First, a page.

All collective bargaining laws under PERB have their own process for impasse. The Dills Act and associated regulations lay out a general framework of the impasse process for state employees (see Government Code 3517.8 and 3518). PERB governs compliance with the Dills Act. PERB precedent defines “impasse” as when the parties have reached a point in their negotiations at which further meetings without the assistance of a mediator would be futile. While the impasse resolution procedure under the Dills Act is limited to mediation, the Dills Act requires the parties to use the procedure in good faith.
PERB has repeatedly ruled that if a party rushes to impasse, or if impasse declaration is premature, unfounded, or insincere, it may be determined as Bad Faith Bargaining.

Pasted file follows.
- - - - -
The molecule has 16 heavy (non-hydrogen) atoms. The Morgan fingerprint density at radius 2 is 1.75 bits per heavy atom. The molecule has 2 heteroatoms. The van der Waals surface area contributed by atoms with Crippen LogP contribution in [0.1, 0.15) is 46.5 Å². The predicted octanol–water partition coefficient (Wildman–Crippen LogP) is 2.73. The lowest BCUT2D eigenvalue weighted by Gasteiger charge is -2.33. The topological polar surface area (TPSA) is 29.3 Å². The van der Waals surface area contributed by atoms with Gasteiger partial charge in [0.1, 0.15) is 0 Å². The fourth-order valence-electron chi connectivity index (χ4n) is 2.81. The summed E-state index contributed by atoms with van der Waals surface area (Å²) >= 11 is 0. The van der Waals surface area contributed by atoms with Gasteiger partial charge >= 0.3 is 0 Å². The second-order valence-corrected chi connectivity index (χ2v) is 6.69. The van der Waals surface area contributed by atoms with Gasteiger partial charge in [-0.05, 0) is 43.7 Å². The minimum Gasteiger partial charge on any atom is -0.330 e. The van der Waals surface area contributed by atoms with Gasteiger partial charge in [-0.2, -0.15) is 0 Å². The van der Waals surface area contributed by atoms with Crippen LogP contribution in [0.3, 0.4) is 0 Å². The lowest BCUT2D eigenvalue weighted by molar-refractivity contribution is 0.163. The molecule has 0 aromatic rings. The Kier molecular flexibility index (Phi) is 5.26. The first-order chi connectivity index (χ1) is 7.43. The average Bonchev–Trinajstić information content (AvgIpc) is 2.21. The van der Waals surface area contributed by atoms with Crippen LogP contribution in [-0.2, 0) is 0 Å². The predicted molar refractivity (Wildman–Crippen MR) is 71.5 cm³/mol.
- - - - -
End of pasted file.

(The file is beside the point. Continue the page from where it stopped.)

For bona fide impasse to exist, the party declaring impasse must have been bargaining in good faith up until that point. Requests for PERB to determine impasse may be filed jointly or by either party. If a request is filed unilaterally, a proof of service on the responding party must accompany the request. PERB determines if impasse exists. In determining whether an impasse exists, PERB investigates and may consider the number and length of negotiating sessions between the parties, the time period over which the negotiations have occurred, the extent to which the parties have made and discussed counter-proposals to each other, the extent to which the parties have reached tentative agreement on issues during the negotiations, the extent to which unresolved issues remain, and other relevant data.